Evangelicals analyse the missional consciousness of Spanish churches
“We need to put more emphasis on missional discipleship”, says a report of the Lausanne Movement in Spain about how evangelical churches understand mission.
24 NOVEMBER 2020 · 18:30 CET
The Lausanne movement in Spain has just published the report “The Missionality of the Evangelical Churches in Spain”, authored by five members of its steering committee: Ron Anderson, Eliseo Casal, Jaume Llenas, Jim Memory and Francisco Mira.
Memory pointed out that the national Lausanne network “has taken on the purpose of promoting that the church in our country is more focused on the Mission of God”, especially after the third Congress of World Evangelization of the Lausanne Movement held in 2010 in Cape Town”.
In this context came “the idea of investigating the missional consciousness of the Spanish evangelical churches theology and practice, through their leadership”, he adds.
The report defines missionality as “a term that seeks to summarize all the attitudes and activities that evidence the centrality of God's mission in the life of the believer and the church”.
“Our final goal is for the church in Spain to connect with God's mission, with God's missionary heart and with God's greatest missionary, Jesus Christ himself. That will give us great benefits”, the authors state.
Quantitative and qualitative questionnaire
Measuring missionality “required a deep exploration, so that we opted for a research strategy called Grounded Theory, which allows us to collect and analyse data from a specific context and let theories emerge from the data during the analysis”, Memory explains.
As a research tool, the authors of the report developed a two-part questionnaire. The first one consists of 18 quantitative questions, inspired by a tool created by Christian author and speaker Michael Frost in 2011, to identify the minimum requirements for a church to be missional, which they contextualized for Spain.
This first part is divided into three sections of six questions under the headings of The proclamation of the Kingdom, the demonstration of the Kingdom and the incarnation of the Kingdom.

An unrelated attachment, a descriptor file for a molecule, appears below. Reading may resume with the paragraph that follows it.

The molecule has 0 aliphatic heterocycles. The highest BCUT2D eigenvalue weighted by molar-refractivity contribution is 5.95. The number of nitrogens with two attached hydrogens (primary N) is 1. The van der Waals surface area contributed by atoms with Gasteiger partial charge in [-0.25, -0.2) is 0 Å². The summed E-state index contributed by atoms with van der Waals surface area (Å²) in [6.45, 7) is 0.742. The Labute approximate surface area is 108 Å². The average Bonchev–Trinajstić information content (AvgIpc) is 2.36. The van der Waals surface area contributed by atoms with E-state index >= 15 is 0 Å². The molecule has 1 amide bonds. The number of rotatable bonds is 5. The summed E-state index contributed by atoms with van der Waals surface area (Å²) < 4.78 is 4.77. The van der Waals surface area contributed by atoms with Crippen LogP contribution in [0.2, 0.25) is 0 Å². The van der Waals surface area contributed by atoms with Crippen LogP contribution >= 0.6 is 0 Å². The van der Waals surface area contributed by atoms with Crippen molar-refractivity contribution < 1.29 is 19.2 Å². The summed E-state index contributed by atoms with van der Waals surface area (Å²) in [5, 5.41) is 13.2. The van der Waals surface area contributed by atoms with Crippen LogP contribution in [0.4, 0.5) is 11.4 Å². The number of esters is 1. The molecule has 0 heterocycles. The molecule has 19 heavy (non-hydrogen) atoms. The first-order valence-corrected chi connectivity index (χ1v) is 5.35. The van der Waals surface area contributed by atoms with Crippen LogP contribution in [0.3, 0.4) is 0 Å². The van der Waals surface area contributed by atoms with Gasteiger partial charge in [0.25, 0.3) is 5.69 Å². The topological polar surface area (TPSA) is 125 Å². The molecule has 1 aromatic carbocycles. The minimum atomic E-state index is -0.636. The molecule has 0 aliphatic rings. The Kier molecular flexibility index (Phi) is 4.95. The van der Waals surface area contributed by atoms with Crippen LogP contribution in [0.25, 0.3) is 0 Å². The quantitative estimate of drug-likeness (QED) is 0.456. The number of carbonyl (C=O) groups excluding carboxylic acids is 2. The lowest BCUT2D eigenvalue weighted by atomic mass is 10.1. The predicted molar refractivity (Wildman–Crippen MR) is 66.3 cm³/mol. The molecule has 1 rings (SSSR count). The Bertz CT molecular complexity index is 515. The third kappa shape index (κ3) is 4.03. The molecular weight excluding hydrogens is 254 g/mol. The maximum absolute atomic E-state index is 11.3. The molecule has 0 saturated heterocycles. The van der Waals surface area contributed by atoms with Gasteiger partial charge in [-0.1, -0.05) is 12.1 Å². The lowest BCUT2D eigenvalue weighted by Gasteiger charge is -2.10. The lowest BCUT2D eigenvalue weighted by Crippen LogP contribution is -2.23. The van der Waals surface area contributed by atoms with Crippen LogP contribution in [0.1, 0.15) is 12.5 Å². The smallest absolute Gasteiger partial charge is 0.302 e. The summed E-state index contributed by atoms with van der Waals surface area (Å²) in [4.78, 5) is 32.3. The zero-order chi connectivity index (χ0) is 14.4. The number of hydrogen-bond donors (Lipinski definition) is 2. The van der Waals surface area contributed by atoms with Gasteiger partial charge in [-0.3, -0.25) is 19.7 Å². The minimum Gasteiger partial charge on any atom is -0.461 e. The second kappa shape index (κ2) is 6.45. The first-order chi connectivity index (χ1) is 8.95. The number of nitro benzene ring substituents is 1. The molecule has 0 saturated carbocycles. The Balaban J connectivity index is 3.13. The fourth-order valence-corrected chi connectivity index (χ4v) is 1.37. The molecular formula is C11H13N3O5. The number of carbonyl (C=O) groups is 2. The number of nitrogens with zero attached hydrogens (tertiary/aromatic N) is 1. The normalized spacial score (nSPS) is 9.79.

The second part of the questionnaire consists of four open qualitative questions, which invites the respondent to give a free, elaborated answer.
The questions were: What is the purpose of the church? What is the purpose of the pastor/leadership of the church? What is God's Mission for you? What does it mean to be missional for you?
The final version of the electronic questionnaire was sent to evangelical pastors and church leaders during the spring and summer of 2018. There were 403 respondents, “a significant sample in absolute terms. The qualitative analysis has uncovered hitherto unknown perceptions of being missional”, Memory underlines.
“We need to put more emphasis on intentional, relational and missional discipleship”
According to the authors, “the quantitative questions have revealed that the evangelical churches in Spain continue to give great importance to the proclamation of the gospel, but that verbal proclamation would be much more impressive if it were accompanied by a demonstration and incarnation of the Kingdom, to enhance its message”.
Furthermore, although the vast majority of churches have some kind of social action project, at the same time many churches are not attentive to the needs of the unreached groups in their environment, either through the proclamation or the demonstration of the Kingdom”.
The report also reveals that “the teaching of the Spanish evangelical churches is centred on the Bible, but we also need to put more emphasis on intentional, relational and missional discipleship”.
Mission of God
Meanwhile, qualitative questions have shown that “in terms of the purpose of the local church, most churches consider it more important to proclaim and congregate than to demonstrate the love of Jesus and disciple the converts”.
Furthermore, “this study suggests most of the churches surveyed believe that the pastoral work should be more focused on local church development than on mission”.
“Generally, leaders understand the Mission of God as an activity of the church or the believer. Some understand that being missional means collaborating with God in his mission, but there are more who see it as a delegated task: God depends on us to do his mission”.
According to the report, “the word missional has already entered the consciousness of many leaders, but not always with the same meaning and depth. Most define it as our response to God's call or having mission as a way of life. It is encouraging to see these concepts being internalized in the consciousness of leaders”.
“It is our hope that this study will awaken even more reflection on the multidimensional reality of God's mission in Spain. But, above all, we want it to contribute to a change towards a more extensive and living missional consciousness for the evangelisation of Spain”, the authors conclude.
You can read the full report here (Spanish).